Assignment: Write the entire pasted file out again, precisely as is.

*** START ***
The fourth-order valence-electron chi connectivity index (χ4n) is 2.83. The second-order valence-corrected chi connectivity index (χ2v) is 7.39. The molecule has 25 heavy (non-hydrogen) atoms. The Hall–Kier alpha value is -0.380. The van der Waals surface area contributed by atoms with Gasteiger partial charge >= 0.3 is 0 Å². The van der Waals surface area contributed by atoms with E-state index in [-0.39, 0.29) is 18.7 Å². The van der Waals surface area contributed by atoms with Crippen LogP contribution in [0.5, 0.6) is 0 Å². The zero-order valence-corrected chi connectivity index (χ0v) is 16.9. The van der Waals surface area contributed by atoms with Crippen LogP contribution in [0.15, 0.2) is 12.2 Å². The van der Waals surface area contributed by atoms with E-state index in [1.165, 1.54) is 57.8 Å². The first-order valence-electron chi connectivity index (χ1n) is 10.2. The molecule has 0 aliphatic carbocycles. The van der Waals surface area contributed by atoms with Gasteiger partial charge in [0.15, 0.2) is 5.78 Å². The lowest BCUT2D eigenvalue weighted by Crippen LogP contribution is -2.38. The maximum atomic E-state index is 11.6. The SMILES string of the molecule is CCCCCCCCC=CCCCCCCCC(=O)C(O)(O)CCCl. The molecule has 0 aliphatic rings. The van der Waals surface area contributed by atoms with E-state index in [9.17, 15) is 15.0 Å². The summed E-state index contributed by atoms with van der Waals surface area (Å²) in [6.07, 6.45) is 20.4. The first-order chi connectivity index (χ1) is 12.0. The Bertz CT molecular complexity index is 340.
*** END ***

The fourth-order valence-electron chi connectivity index (χ4n) is 2.83. The second-order valence-corrected chi connectivity index (χ2v) is 7.39. The molecule has 25 heavy (non-hydrogen) atoms. The Hall–Kier alpha value is -0.380. The van der Waals surface area contributed by atoms with Gasteiger partial charge >= 0.3 is 0 Å². The van der Waals surface area contributed by atoms with E-state index in [-0.39, 0.29) is 18.7 Å². The van der Waals surface area contributed by atoms with Crippen LogP contribution in [0.5, 0.6) is 0 Å². The zero-order valence-corrected chi connectivity index (χ0v) is 16.9. The van der Waals surface area contributed by atoms with Crippen LogP contribution in [0.15, 0.2) is 12.2 Å². The van der Waals surface area contributed by atoms with E-state index in [1.165, 1.54) is 57.8 Å². The first-order valence-electron chi connectivity index (χ1n) is 10.2. The molecule has 0 aliphatic carbocycles. The van der Waals surface area contributed by atoms with Gasteiger partial charge in [0.15, 0.2) is 5.78 Å². The lowest BCUT2D eigenvalue weighted by Crippen LogP contribution is -2.38. The maximum atomic E-state index is 11.6. The SMILES string of the molecule is CCCCCCCCC=CCCCCCCCC(=O)C(O)(O)CCCl. The molecule has 0 aliphatic rings. The van der Waals surface area contributed by atoms with E-state index in [9.17, 15) is 15.0 Å². The summed E-state index contributed by atoms with van der Waals surface area (Å²) in [6.07, 6.45) is 20.4. The first-order chi connectivity index (χ1) is 12.0. The Bertz CT molecular complexity index is 340.